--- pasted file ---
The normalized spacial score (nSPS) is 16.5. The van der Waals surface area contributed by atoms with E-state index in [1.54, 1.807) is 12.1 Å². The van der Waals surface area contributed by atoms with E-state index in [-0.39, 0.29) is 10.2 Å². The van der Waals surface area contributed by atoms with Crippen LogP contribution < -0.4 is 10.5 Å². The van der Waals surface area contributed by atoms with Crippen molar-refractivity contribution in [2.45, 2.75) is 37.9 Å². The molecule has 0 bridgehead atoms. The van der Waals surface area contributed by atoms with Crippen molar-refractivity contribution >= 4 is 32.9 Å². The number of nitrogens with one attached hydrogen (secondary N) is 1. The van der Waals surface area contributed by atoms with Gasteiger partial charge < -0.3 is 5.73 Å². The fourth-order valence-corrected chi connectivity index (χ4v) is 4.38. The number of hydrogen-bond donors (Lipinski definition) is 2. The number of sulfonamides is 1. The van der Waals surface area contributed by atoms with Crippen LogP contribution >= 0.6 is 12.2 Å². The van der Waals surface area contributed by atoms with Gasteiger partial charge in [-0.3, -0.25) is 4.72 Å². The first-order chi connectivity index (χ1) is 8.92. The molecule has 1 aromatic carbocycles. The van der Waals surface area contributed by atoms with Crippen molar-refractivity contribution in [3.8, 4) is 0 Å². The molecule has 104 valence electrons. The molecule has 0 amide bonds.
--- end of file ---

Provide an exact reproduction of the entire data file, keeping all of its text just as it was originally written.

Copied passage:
The normalized spacial score (nSPS) is 16.5. The van der Waals surface area contributed by atoms with E-state index in [1.54, 1.807) is 12.1 Å². The van der Waals surface area contributed by atoms with E-state index in [-0.39, 0.29) is 10.2 Å². The van der Waals surface area contributed by atoms with Crippen LogP contribution < -0.4 is 10.5 Å². The van der Waals surface area contributed by atoms with Crippen molar-refractivity contribution in [2.45, 2.75) is 37.9 Å². The molecule has 0 bridgehead atoms. The van der Waals surface area contributed by atoms with Crippen molar-refractivity contribution >= 4 is 32.9 Å². The number of nitrogens with one attached hydrogen (secondary N) is 1. The van der Waals surface area contributed by atoms with Gasteiger partial charge < -0.3 is 5.73 Å². The fourth-order valence-corrected chi connectivity index (χ4v) is 4.38. The number of hydrogen-bond donors (Lipinski definition) is 2. The number of sulfonamides is 1. The van der Waals surface area contributed by atoms with Crippen LogP contribution >= 0.6 is 12.2 Å². The van der Waals surface area contributed by atoms with Gasteiger partial charge in [-0.3, -0.25) is 4.72 Å². The first-order chi connectivity index (χ1) is 8.92. The molecule has 1 aromatic carbocycles. The van der Waals surface area contributed by atoms with Crippen molar-refractivity contribution in [3.8, 4) is 0 Å². The molecule has 104 valence electrons. The molecule has 0 amide bonds.